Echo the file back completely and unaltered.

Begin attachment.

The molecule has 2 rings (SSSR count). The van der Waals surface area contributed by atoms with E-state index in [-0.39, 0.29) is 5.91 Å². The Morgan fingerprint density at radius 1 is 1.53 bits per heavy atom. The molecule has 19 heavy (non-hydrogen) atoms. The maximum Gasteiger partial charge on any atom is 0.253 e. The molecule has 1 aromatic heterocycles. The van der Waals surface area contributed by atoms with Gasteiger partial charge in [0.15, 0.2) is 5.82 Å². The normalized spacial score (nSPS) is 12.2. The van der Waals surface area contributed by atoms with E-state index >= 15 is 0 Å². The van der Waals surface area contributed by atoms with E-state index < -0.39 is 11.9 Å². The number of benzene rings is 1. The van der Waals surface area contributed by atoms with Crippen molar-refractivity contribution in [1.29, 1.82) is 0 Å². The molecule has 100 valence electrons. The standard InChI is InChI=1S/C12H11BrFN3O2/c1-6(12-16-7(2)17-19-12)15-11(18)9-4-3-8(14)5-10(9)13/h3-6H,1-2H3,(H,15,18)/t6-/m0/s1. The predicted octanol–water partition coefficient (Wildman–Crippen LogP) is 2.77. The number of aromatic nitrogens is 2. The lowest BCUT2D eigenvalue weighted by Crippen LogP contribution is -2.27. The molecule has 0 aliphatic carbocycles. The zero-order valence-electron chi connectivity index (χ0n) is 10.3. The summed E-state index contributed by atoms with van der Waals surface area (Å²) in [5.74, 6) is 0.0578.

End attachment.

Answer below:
The molecule has 2 rings (SSSR count). The van der Waals surface area contributed by atoms with E-state index in [-0.39, 0.29) is 5.91 Å². The Morgan fingerprint density at radius 1 is 1.53 bits per heavy atom. The molecule has 19 heavy (non-hydrogen) atoms. The maximum Gasteiger partial charge on any atom is 0.253 e. The molecule has 1 aromatic heterocycles. The van der Waals surface area contributed by atoms with Gasteiger partial charge in [0.15, 0.2) is 5.82 Å². The normalized spacial score (nSPS) is 12.2. The van der Waals surface area contributed by atoms with E-state index >= 15 is 0 Å². The van der Waals surface area contributed by atoms with E-state index < -0.39 is 11.9 Å². The number of benzene rings is 1. The van der Waals surface area contributed by atoms with Crippen molar-refractivity contribution in [1.29, 1.82) is 0 Å². The molecule has 100 valence electrons. The standard InChI is InChI=1S/C12H11BrFN3O2/c1-6(12-16-7(2)17-19-12)15-11(18)9-4-3-8(14)5-10(9)13/h3-6H,1-2H3,(H,15,18)/t6-/m0/s1. The predicted octanol–water partition coefficient (Wildman–Crippen LogP) is 2.77. The number of aromatic nitrogens is 2. The lowest BCUT2D eigenvalue weighted by Crippen LogP contribution is -2.27. The molecule has 0 aliphatic carbocycles. The zero-order valence-electron chi connectivity index (χ0n) is 10.3. The summed E-state index contributed by atoms with van der Waals surface area (Å²) in [5.74, 6) is 0.0578.